The client seemed to really appreciate the time you took to put her dog at ease before conducting the physical examination. You might also take your time introducing yourself to help the client feel more comfortable.

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  • Link your feedback to outcomes (eg, to put his or her dog at ease, to help the client feel more comfortable).

By putting the patient at ease during the introduction, you got the visit off to the right start, which increases client satisfaction, saves time, and improves client adherence to our recommendations.

  • Use and and what if instead of but to deflect defensiveness and enhance the positive feedback provided.

I liked how you guided Mr. Allen, who was visibly crying, into an examination room to continue your discussion. What if we used that same approach with clients who are becoming agitated or upset?

  • Focus on behaviors and actions, not on personality traits, to emphasize the fact that the problem lies in what an individual does, not what kind of person he or she is. 

I sense that you feel rushed and are concerned about running late, and this can be off-putting to clients. So, to slow yourself down, you might take a deep breath before entering into the examination room.

  • Share information by using language that suggests rather than dictates. Giving advice can be interpreted as passing judgment or taking an evaluative stance (ie, you need to, you must, you should ). Sharing information empowers the recipient to choose his or her own course of action.

I am wondering if…

You might try…

One thing to consider is…

Something that works for me is…

  • Check on how the feedback is received (ie, chunk-and-check), which allows the sender to remain conscious of the recipient’s reaction and the next steps that may be needed to promote learning.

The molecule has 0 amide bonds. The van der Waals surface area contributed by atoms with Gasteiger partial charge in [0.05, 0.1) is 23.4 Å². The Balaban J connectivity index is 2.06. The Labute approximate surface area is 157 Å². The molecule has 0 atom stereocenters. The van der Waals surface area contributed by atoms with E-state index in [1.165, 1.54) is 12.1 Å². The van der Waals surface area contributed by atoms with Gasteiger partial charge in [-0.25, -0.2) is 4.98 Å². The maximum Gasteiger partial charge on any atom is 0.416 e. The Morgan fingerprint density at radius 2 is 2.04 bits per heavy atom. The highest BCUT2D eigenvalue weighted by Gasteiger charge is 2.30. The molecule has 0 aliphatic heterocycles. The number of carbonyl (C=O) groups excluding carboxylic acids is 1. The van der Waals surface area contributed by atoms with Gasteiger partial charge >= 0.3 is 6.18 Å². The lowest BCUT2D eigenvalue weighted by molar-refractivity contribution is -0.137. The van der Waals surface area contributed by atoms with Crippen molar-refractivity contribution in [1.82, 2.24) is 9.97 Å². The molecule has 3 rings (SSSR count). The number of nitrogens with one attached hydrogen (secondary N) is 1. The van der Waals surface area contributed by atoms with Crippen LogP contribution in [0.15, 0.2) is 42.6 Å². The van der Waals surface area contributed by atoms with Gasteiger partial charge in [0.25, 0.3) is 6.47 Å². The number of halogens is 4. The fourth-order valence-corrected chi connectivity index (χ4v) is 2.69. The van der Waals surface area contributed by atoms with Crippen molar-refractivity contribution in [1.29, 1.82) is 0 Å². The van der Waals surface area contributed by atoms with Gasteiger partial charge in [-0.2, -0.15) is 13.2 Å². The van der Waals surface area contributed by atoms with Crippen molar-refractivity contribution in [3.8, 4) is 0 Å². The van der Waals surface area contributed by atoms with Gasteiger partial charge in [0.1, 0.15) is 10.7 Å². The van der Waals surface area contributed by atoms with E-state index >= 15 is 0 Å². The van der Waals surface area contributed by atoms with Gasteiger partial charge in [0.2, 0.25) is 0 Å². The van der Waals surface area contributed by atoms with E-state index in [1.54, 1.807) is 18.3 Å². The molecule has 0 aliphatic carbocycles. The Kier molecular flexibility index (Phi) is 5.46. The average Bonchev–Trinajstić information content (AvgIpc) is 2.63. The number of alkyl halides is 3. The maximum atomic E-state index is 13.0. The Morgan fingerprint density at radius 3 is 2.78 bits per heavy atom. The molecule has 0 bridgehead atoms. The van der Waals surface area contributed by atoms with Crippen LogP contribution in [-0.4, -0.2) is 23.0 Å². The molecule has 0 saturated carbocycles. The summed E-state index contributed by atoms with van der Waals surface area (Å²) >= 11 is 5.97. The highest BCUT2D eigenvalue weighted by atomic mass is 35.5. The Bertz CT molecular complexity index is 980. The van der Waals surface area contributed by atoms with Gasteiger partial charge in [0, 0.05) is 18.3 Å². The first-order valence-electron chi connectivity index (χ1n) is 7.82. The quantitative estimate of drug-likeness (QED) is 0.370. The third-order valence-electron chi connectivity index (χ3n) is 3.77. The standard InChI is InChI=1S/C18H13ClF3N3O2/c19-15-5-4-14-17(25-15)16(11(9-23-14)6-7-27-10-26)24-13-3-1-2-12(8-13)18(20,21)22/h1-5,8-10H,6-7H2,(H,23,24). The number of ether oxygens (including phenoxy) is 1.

I am interested in hearing your thoughts on this feedback.

I am wondering how you are processing this information.

  • Offer continued support and mentorship. 

How can I support you in working on these skills?

What steps would you like to take together to move forward?

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Communication Skills Training

29% of team training/CE in Well-Managed Practices is focused on building communication skills.

SOURCE: Benchmarks 2016: A Study of Well-Managed Practices. Columbus, OH: WTA Veterinary Consultants and Advanstar Publishing; 2016:53.

Conclusion

Take time to practice the art of giving effective feedback to improve reception of the information presented. Misunderstandings happen when feedback is vague, blurred, or indirect. Ensuring that feedback is specific, balanced, descriptive, focused on behavior, and limited helps it be heard and incorporated rather than deflected and dismissed.

Sharing Information is Vital

One of the most important indicators of a healthy culture is maintaining open communication channels. A common mistake for veterinary practice managers and owners is not sharing information across all levels of the practice.

SOURCE: Benchmarks 2016: A Study of Well-Managed Practices. Columbus, OH: WTA Veterinary Consultants and Advanstar Publishing; 2016:61.

References